William Boyce: A Tercentenary Sourcebook and Compendium is published in celebration of the three-hundreth anniversary of the birth in 1711 of England’s leading eighteenth-century composer. It is the first book to be devoted to a musician who more than any of his contemporaries carried the flag in the broadest sense for English music during a period that was inevitably dominated by the towering figure of Handel, who was then resident in London. By the late 19th century, however, Boyce had become generally known only as a composer of anthems and the national song, ‘Hearts of Oak,’ and as the editor of a monumental historical anthology of English anthems, Cathedral Music, which was still in use at that time. The emergent ‘Baroque revival’ led to a gradual broadening of awareness of Boyce from the 1890s onwards. Yet it was only following the initiatives inspired by the bicentenary of his death in 1979 that a significantly wider public appreciation of the quality and range of his achievements came about.

Previously neglected works were revived, new recordings made, scholarly articles written, and new editions of his music began to be published.

This book brings together diplomatic transcriptions of all the most significant contemporary documents relevant to Boyce’s personal and family life, his career as a composer, editor, theorist, teacher, conductor, Master of the King’s Music, and the reception history of his music. They are accompanied by critical commentaries whenever necessary. The range of sources drawn on includes memoirs, histories, diaries, letters, poems, concert programmes and related press reports, chapel royal, court and parish archives, prefaces to Boyce’s own publications of his music and those edited by others, advertisements for performances of his works and related press reports, details of his subscriptions to musical and literary works, and materials that throw light on his character and professional relationships with the poets, playwrights, churchmen and other musicians with whom he collaborated within the vibrant, burgeoning, and sometimes colourful, English musical culture of his time.

The book’s ‘Catalogue of Works’ constitutes the first comprehensive listing of Boyce’s musical output to have been published, and the select, historical ‘Discography’ is the first catalogue of recordings to have been devoted to the composer’s works.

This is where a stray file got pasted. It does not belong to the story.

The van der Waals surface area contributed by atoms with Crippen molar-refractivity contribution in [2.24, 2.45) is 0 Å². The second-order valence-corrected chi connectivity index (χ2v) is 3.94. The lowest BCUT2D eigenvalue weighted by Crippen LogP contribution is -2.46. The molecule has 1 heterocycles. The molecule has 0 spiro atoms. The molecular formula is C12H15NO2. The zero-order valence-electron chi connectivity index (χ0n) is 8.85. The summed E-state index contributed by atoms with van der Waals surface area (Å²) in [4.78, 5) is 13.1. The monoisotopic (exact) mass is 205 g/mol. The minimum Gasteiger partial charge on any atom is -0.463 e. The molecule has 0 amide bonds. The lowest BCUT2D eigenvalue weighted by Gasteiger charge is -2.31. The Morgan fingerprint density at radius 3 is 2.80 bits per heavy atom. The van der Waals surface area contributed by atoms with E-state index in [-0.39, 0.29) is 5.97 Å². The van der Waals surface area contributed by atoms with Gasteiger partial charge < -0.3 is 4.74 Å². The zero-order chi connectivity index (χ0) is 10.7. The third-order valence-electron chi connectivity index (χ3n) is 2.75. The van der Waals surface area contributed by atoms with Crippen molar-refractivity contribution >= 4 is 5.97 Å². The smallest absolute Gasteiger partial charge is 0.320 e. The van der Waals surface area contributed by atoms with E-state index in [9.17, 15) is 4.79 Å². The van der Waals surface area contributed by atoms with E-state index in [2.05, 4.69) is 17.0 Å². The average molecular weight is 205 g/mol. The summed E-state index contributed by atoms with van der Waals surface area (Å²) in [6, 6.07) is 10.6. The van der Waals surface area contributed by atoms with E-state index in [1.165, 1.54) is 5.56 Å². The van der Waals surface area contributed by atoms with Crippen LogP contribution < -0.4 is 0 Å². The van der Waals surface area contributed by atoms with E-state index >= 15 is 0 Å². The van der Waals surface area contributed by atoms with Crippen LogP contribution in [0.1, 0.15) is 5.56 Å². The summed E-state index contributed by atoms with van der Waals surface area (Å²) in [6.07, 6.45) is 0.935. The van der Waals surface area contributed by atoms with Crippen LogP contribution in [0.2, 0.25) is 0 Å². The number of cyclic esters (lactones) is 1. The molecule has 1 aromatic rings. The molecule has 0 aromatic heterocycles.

Over three decades, Paul Griffiths's survey has remained the definitive study of music since the Second World War; this fully revised and updated edition re-establishes Modern Music and After as the preeminent introduction to the music of our time. The disruptions of the war, and the struggles of the ensuing peace, were reflected in the music of the time: in Pierre Boulez's radical reformation of compositional technique and in John Cage's development of zen music; in Milton Babbitt's settling of the serial system and in Dmitry Shostakovich's unsettling symphonies; in Karlheinz Stockhausen's development of electronic music and in Luigi Nono's pursuit of the universally human, in Iannis Xenakis's view of music as sounding mathematics and in Luciano Berio's consideration of it as language. The initiatives of these composers and their contemporaries opened prospects that haven't yet stopped unfolding. This constant expansion of musical thinking since 1945 has left us with no singular history of music; Griffiths's study accordingly follows several different paths, showing how and why they converge and diverge. This new edition of Modern Music and After discusses not only the music of the fifteen years that have passed since the previous edition, but also the recent explosion of scholarly interest in the latter half of the twentieth century. In particular, the book has been expanded to incorporate the variety of responses to the modernist impasse experienced by composers of the 1980s and 1990s. Griffiths then moves the book into the twenty-first century as he examines such highly influential composers as Helmut Lachenmann and Salvatore Sciarrino. For its breadth, wealth of detail, and characteristic wit and clarity, the third edition of Modern Music and After is required reading for the student and the enquiring listener.